But not every book that crosses my desk is set in World War II. One of my great delights this year has been the discovery of Elsa Hart’s mystery series set in early eighteenth-century China, during the reign of the Kangxi Emperor. Starting with Jade Dragon Mountain and continuing with The White Mirror and last year’s City of Ink, the series follows the adventures of a former imperial librarian named Li Du and his friend Hamza, a storyteller who travels the Silk Road. In City of Ink, the topic of my next interview, Li Du has returned to Beijing, looking for answers to the incident that led to his own exile from the capital five years before. When the wife of a tile-factory owner is found murdered alongside a man assumed to be her lover, Li Du becomes involved in an official capacity, charged with determining whether this really is, as it appears to be, a crime of passion. Hart does a wonderful job of crafting richly detailed, deeply satisfying solutions to her mysteries, blending political, historical, religious, and cultural explanations into a seamless whole. I can’t wait to talk to her, never mind for the arrival of the next book in her series.

Another pleasant surprise is Lauren Willig’s The Summer Country, set in mid-nineteenth-century Barbados. I’ve been a fan of Willig’s writing ever since her first book, The Secret History of the Pink Carnation, but due to other commitments, including those listed above, I’ve rather fallen by the wayside as she’s finished, altogether, twelve Pink Carnation novels, The Ashford Affair, The English Wife, and two co-written books. I’m very much looking forward to catching up on her work before interviewing her in mid-July. This latest novel follows Emily Dawson, a vicar’s daughter and poor relation to a well-off merchant family, as she inherits a sugar plantation that, when she reaches the island, she discovers has been burned and abandoned. As Emily struggles to learn what happened and why her grandfather never told anyone in his family about the plantation’s existence, she stumbles into a thicket of secrets that, as the back cover puts it “challenge everything she thought she knew about her family, their legacy, and herself.”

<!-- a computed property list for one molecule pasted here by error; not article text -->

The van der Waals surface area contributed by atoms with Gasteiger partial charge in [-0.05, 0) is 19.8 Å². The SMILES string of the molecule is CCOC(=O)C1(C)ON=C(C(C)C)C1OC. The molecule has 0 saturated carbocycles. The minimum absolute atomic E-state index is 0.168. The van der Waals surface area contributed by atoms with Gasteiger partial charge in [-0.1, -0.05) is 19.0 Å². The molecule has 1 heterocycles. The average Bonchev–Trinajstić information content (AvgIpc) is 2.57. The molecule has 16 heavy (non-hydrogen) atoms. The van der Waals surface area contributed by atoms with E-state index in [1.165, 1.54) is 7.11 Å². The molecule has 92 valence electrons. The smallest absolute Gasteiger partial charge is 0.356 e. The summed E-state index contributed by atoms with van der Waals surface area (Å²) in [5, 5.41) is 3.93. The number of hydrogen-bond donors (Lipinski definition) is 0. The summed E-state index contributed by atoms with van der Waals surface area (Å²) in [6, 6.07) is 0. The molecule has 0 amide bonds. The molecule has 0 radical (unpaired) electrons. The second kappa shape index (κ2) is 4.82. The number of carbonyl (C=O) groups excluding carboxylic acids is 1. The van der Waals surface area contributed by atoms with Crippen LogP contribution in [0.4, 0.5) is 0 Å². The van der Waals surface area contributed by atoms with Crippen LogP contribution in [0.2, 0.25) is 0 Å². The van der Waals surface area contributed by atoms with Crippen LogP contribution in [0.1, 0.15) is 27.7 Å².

Last but not least, although it’s due for release only in late August and should really be listed with those books, is Gill Paul’s The Lost Daughter, about the murder of Tsar Nicholas II and his family, focusing on the last days of Grand Duchess Maria, the third daughter of the tsar. A follow-up to 2016’s The Secret Wife, about Maria’s older sister Tatiana, The Lost Daughter is another dual-time story in which a woman sets out to discover (in 1973), the meaning behind her father’s deathbed confession, “I didn’t want to kill her.” Although we now know, thanks to DNA evidence, that in fact no member of the tsar’s immediate family escaped the slaughter in Ekaterinburg, including Maria and the better-known Anastasia, I’m still drawn to novels set in Russia at any time—for obvious reasons—so I will definitely cover this one, although probably in a written Q&A, given that my interview schedule is already packed into the fall.

On another note, if you have been connected with me on Facebook but have not liked my author page (@C. P. Lesley), now would be a good time, as I am making some changes there, and that will be the main venue for any writing-related posts. Other pages to follow are @Five Directions Press and NB Historical Fiction. Twitter links remain the same.

Friday, April 5, 2019

Changing Times